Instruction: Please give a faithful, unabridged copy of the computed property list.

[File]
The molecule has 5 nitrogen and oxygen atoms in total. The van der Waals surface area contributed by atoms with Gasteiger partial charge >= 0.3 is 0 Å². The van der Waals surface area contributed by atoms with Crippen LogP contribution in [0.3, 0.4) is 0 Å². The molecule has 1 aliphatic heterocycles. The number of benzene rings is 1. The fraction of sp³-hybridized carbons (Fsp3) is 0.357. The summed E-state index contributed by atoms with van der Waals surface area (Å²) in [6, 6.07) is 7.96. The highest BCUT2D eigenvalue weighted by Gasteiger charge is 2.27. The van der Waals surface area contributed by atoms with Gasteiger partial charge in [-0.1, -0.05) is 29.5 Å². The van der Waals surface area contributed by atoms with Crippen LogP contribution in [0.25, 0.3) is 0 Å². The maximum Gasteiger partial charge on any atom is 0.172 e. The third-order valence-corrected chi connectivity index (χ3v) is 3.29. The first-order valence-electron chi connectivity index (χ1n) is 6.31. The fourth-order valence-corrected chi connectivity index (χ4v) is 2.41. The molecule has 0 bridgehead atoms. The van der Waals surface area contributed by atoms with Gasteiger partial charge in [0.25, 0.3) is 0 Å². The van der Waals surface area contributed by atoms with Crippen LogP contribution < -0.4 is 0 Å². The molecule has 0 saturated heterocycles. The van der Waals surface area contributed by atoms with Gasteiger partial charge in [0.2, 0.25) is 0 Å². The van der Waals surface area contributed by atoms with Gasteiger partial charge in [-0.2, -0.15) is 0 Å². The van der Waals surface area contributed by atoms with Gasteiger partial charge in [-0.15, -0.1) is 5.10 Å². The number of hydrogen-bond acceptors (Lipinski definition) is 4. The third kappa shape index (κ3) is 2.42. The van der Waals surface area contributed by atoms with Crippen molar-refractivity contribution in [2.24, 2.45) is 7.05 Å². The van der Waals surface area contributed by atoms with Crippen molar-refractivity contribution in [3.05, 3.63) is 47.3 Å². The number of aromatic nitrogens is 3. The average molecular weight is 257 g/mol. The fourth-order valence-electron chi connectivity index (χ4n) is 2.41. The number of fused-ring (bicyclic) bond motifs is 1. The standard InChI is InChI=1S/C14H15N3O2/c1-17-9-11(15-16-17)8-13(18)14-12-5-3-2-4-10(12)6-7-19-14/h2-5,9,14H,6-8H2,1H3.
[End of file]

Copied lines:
The molecule has 5 nitrogen and oxygen atoms in total. The van der Waals surface area contributed by atoms with Gasteiger partial charge >= 0.3 is 0 Å². The van der Waals surface area contributed by atoms with Crippen LogP contribution in [0.3, 0.4) is 0 Å². The molecule has 1 aliphatic heterocycles. The number of benzene rings is 1. The fraction of sp³-hybridized carbons (Fsp3) is 0.357. The summed E-state index contributed by atoms with van der Waals surface area (Å²) in [6, 6.07) is 7.96. The highest BCUT2D eigenvalue weighted by Gasteiger charge is 2.27. The van der Waals surface area contributed by atoms with Gasteiger partial charge in [-0.1, -0.05) is 29.5 Å². The van der Waals surface area contributed by atoms with Crippen LogP contribution in [0.25, 0.3) is 0 Å². The maximum Gasteiger partial charge on any atom is 0.172 e. The third-order valence-corrected chi connectivity index (χ3v) is 3.29. The first-order valence-electron chi connectivity index (χ1n) is 6.31. The fourth-order valence-corrected chi connectivity index (χ4v) is 2.41. The molecule has 0 bridgehead atoms. The van der Waals surface area contributed by atoms with Gasteiger partial charge in [0.25, 0.3) is 0 Å². The van der Waals surface area contributed by atoms with Crippen LogP contribution < -0.4 is 0 Å². The molecule has 0 saturated heterocycles. The van der Waals surface area contributed by atoms with Gasteiger partial charge in [0.2, 0.25) is 0 Å². The van der Waals surface area contributed by atoms with Gasteiger partial charge in [-0.2, -0.15) is 0 Å². The van der Waals surface area contributed by atoms with Gasteiger partial charge in [-0.15, -0.1) is 5.10 Å². The number of hydrogen-bond acceptors (Lipinski definition) is 4. The third kappa shape index (κ3) is 2.42. The van der Waals surface area contributed by atoms with Crippen molar-refractivity contribution in [2.24, 2.45) is 7.05 Å². The van der Waals surface area contributed by atoms with Crippen molar-refractivity contribution in [3.05, 3.63) is 47.3 Å². The number of aromatic nitrogens is 3. The average molecular weight is 257 g/mol. The fourth-order valence-electron chi connectivity index (χ4n) is 2.41. The number of fused-ring (bicyclic) bond motifs is 1. The standard InChI is InChI=1S/C14H15N3O2/c1-17-9-11(15-16-17)8-13(18)14-12-5-3-2-4-10(12)6-7-19-14/h2-5,9,14H,6-8H2,1H3.